11. Oshio, Takashi & Usui, Emiko, 2017. "The effects of providing eldercare on daughters’ employment and mental health in Japan," CIS Discussion paper series 661, Center for Intergenerational Studies, Institute of Economic Research, Hitotsubashi University.
    12. Narimasa Kumagai, 2017. "Distinct impacts of high intensity caregiving on caregivers’ mental health and continuation of caregiving," Health Economics Review, Springer, vol. 7(1), pages 1-14, December.

    More about this item

    JEL classification:

    • J15 - Labor and Demographic Economics - - Demographic Economics - - - Economics of Minorities, Races, Indigenous Peoples, and Immigrants; Non-labor Discrimination
    • J21 - Labor and Demographic Economics - - Demand and Supply of Labor - - - Labor Force and Employment, Size, and Structure

    NEP fields

    This paper has been announced in the following NEP Reports:

    Statistics

    Access and download statistics

    Corrections

    All material on this site has been provided by the respective publishers and authors. You can help correct errors and omissions. When requesting a correction, please mention this item's handle: RePEc:tky:fseres:2014cf924. See general information about how to correct material in RePEc.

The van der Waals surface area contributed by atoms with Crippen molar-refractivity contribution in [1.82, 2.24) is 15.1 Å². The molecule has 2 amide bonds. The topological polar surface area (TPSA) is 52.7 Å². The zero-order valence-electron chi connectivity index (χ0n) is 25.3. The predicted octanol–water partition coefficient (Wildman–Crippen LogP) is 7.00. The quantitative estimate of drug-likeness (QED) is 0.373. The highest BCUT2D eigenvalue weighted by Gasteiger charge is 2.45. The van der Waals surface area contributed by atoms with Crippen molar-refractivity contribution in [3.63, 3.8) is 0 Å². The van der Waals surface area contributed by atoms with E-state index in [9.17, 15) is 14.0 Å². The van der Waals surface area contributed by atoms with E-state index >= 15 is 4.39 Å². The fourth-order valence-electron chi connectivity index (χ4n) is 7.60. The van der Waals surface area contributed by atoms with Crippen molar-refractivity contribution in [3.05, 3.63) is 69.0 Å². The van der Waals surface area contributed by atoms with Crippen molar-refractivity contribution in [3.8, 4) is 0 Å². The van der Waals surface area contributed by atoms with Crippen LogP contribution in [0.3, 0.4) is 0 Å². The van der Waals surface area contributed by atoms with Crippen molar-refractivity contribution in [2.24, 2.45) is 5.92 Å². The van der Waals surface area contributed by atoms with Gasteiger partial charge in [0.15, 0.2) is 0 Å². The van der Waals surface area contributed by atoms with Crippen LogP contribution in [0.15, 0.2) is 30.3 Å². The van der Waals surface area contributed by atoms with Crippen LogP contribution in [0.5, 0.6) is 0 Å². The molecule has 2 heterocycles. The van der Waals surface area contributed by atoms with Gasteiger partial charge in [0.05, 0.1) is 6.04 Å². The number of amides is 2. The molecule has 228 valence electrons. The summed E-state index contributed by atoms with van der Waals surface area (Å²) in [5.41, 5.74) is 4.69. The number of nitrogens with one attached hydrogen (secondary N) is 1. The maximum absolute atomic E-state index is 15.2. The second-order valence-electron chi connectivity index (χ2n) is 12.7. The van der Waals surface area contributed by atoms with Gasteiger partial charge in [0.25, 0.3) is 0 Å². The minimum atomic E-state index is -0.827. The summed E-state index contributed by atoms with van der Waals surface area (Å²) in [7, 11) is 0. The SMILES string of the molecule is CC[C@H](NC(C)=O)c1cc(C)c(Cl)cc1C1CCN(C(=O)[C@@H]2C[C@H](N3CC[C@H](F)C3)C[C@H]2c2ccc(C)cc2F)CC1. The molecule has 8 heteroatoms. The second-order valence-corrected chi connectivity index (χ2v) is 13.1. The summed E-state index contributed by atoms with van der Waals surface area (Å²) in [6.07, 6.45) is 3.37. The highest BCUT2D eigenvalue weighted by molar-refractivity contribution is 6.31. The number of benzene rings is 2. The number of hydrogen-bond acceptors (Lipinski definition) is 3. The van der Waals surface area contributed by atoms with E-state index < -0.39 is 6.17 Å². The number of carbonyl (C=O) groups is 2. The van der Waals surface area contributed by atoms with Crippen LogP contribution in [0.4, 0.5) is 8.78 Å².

For technical questions regarding this item, or to correct its authors, title, abstract, bibliographic or download information, contact: (CIRJE administrative office). General contact details of provider: http://edirc.repec.org/data/ritokjp.html .

    If you have authored this item and are not yet registered with RePEc, we encourage you to do it here. This allows to link your profile to this item. It also allows you to accept potential citations to this item that we are uncertain about.

    If CitEc recognized a reference but did not link an item in RePEc to it, you can help with this form .

    If you know of missing items citing this one, you can help us creating those links by adding the relevant references in the same way as above, for each refering item. If you are a registered author of this item, you may also want to check the "citations" tab in your RePEc Author Service profile, as there may be some citations waiting for confirmation.

    Please note that corrections may take a couple of weeks to filter through the various RePEc services.

    IDEAS is a RePEc service hosted by the Research Division of the Federal Reserve Bank of St. Louis . RePEc uses bibliographic data supplied by the respective publishers.